DarkStar has the added benefit of preventing screen burn-in, without the extra processing burden of fish swimming around your screen all night. At last check, this utility was available only from AppleLink and from the FTP archive at sumex-aim.stanford.edu in /info-mac/cfg, but not yet from Apple's anonymous FTP site, ftp.apple.com. Your dealer should be able to obtain it, but because of the cost to the dealer of downloading software from AppleLink, please consider making a purchase at the same time you ask them to retrieve the software for you!
This utility works on Quadras, Centrises, and LC IIIs, and with monitors designed with a low-power mode. These monitors have an "Energy Star" logo on the box. On other monitors, the image will go black, but since the monitor isn't in low-power mode, there will be minimal power savings, if any. PowerBook users can already take advantage of these computers' capabilities to turn off backlighting, the hard drive, and even the whole computer, during idle periods.
For users of other computers or other monitors, I suggest CDU, Connectix Desktop Utilities, whose energy-saving features have been praised by the government's Energy Star program. These features include automatic idle-time shutdown, and automatic screen dimming. CDU's screen dimming feature works only on computers and displays with grayscale or color capability, or on Apple's compact Macs with internal dimming functions, such as the Classic.
Of course, CDU offers many other useful and fun features; we'll take a closer look in the near future.
Connectix -- 800/950-5880 -- 415/571-5100 -- 415/571-5195 (fax)
-- Information from:
Connectix -- email@example.com
by Mark H. Anbinder, News Editor -- firstname.lastname@example.org
Chris W. Johnson at the University of Texas recently released an update to his free Gatekeeper antiviral utility, version 1.2.8. The new version is a maintenance release, and doesn't address new viruses, but all Gatekeeper users should obtain this update.
Some earlier versions of Gatekeeper may comment that they are out of date, and suggest that the user find an update. This feature is based on Chris's assumption that he'd release new versions from time to time. Before version 1.2.7 came out, owners of Gatekeeper 1.2.6 found that the software led them on a wild goose chase for a not-yet-released update. Since many users neglect to keep their antiviral utilities up to date, this feature can be a helpful reminder (and as it only appears every few days, it's not too much of a nuisance).
Gatekeeper provides specific protection against known viruses, and also acts as a reveal activity monitor, watching for operations or events that could indicate an unknown virus, or an unknown variant of an existing virus. On more than one occasion since its first release in 1989, Gatekeeper has been instrumental in discovering and tracking new viruses.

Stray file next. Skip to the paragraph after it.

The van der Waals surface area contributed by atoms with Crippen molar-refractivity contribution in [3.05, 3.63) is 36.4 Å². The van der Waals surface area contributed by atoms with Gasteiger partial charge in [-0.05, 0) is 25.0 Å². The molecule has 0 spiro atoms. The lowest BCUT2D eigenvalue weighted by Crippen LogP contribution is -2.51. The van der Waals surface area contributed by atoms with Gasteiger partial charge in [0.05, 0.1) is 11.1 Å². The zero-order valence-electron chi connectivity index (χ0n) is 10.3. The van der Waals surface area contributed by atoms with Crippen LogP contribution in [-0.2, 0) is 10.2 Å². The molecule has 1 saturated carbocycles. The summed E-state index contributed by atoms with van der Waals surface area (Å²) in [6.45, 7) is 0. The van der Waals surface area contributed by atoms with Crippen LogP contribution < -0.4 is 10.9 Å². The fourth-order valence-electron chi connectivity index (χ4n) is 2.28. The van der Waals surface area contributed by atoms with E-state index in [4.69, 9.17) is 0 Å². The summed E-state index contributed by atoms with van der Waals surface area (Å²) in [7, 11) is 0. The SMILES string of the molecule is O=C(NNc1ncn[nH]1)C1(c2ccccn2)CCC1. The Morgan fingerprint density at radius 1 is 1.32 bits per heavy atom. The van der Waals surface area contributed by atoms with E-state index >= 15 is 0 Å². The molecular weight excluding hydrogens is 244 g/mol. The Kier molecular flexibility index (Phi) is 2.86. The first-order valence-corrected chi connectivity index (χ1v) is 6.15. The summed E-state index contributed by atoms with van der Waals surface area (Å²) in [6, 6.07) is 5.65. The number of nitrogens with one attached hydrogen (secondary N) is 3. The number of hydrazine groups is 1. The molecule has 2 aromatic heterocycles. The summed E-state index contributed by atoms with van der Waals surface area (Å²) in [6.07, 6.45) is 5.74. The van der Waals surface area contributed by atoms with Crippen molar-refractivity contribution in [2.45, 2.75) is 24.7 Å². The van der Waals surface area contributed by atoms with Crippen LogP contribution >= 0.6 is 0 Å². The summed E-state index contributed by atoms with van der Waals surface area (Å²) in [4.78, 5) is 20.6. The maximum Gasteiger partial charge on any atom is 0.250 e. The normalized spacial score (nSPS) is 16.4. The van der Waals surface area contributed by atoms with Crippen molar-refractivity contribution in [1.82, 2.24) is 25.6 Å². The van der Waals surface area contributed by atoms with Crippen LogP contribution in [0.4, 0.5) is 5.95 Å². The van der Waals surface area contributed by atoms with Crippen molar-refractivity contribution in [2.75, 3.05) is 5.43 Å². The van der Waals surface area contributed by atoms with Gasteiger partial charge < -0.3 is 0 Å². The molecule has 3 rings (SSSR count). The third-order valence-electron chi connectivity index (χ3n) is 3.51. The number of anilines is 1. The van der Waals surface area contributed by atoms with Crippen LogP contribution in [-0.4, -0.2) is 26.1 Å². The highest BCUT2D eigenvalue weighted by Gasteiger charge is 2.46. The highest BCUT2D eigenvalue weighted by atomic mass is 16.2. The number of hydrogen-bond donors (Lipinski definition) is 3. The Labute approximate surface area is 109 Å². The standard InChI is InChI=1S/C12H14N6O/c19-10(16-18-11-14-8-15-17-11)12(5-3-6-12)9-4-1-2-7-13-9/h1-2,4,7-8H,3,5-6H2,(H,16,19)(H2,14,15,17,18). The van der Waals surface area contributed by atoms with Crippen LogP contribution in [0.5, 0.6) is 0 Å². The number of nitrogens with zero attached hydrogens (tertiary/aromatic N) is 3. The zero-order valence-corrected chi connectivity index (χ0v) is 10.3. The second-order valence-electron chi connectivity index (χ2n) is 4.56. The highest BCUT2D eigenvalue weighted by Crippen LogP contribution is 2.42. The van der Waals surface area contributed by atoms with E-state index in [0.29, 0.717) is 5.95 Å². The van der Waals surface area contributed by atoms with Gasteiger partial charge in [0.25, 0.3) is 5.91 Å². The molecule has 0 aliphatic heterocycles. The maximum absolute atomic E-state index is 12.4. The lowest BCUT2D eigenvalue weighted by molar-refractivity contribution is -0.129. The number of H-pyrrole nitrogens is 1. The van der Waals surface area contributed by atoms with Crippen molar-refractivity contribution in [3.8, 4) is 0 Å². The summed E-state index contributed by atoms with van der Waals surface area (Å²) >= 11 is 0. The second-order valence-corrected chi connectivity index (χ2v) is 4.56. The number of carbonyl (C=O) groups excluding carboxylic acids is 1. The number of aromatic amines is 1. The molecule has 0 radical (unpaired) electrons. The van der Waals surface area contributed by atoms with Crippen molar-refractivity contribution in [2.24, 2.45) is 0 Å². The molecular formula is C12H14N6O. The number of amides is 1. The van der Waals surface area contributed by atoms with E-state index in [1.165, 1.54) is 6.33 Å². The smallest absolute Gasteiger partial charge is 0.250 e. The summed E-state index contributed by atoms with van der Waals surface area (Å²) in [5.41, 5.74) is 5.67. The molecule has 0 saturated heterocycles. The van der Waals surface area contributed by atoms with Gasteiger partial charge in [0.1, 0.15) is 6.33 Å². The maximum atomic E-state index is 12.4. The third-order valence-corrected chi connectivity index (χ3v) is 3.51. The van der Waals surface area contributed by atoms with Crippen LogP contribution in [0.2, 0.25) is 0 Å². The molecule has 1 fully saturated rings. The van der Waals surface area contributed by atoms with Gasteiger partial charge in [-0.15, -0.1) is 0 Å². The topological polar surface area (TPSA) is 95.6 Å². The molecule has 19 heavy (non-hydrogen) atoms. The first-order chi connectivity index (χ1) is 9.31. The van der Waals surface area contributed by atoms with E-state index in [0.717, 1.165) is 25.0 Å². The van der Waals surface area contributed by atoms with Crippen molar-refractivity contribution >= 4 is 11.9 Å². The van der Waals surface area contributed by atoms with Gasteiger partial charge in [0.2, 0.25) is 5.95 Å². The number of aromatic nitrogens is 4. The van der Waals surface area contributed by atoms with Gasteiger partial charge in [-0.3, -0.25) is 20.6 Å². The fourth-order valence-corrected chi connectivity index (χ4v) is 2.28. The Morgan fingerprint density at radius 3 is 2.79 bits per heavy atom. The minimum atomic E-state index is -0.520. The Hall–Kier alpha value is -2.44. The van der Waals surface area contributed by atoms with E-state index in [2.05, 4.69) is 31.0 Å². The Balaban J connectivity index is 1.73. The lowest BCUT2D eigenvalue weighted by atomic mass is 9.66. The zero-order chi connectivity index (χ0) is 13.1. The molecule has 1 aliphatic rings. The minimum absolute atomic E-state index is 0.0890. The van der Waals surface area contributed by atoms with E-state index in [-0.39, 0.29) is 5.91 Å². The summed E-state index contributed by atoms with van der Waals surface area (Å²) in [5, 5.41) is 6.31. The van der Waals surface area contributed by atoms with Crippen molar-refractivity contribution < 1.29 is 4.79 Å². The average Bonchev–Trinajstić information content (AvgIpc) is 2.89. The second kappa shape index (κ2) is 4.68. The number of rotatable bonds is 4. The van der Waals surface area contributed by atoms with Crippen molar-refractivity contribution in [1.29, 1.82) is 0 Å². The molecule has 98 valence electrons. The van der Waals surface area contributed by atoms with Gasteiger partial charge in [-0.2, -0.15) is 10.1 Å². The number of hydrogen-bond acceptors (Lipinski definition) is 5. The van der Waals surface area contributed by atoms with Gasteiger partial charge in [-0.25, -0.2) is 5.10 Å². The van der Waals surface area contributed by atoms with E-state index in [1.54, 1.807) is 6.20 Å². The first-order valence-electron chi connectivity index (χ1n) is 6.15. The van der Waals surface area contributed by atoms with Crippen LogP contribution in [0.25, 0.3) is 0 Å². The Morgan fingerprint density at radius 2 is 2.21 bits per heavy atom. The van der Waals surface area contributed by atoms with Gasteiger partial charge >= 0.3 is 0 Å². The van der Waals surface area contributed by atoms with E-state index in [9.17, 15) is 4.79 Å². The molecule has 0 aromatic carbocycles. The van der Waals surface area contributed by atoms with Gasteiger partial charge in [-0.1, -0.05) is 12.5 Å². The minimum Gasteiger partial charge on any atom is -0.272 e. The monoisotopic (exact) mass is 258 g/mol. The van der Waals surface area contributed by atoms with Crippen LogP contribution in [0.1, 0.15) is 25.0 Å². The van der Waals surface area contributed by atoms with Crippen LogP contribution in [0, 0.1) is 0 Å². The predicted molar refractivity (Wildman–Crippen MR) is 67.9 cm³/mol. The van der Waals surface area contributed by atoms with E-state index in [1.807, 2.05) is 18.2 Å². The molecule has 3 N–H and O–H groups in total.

You can obtain an update from the master FTP archive at microlib.cc.utexas.edu (in the directory microlib/mac/virus), or from other FTP archives, online services, user groups, or dealers. Then, read the documentation, install and configure the software, and please don't forget to send the author a postcard thanking him:
4505-B Avenue H
Austin, TX 78751 USA
-- Information from:
by Mark H. Anbinder, News Editor -- email@example.com
Continuing their quest to sweep away the barriers between the world's electronic mail systems, Information Electronics recently announced the approaching 01-Sep-93 release of PostalUnion/SMTP for QuickMail, a new PostalUnion/SMTP gateway for CE Software's QuickMail.
PostalUnion is IE's modular gateway technology, allowing them to develop new gateway products efficiently by using common modules in similar gateways. (For example, IE's SMTP gateways for the various email products can all use a common SMTP module.) Especially in the case of QuickMail, PostalUnion's operation in part as a separate application allows for greater reliability and functionality than purely internal gateways can provide.
One remarkable new feature of this particular product, which incorporates a new version of the PostalUnion technology, is that it allows an administrator to remotely access a special "console" module, and to remotely control all gateway operations over the Internet using telnet. This eliminates the need for AppleTalk-level remote access, at least for purposes of gateway control.
Other improvements over IE's previous SMTP\QM gateway include multiple simultaneous incoming and outgoing SMTP sessions, and POP3 client support (so users can consolidate multiple mailboxes).
Until 15-Oct-93, the $995 package (which is licensed per gateway, rather than per user) costs $695 direct from Information Electronics. Previous SMTP\QM owners may replace their gateways for $100. In addition, IE will offer a $400 sidegrade option for owners of other SMTP gateways for QuickMail. There's also a special low-priced bundle offer if you wish to purchase IE's $295 QMConcierge mail forwarding software at the same time.
Information Electronics -- 607/868-3331 -- 607/868-3333 (fax)
-- Information from: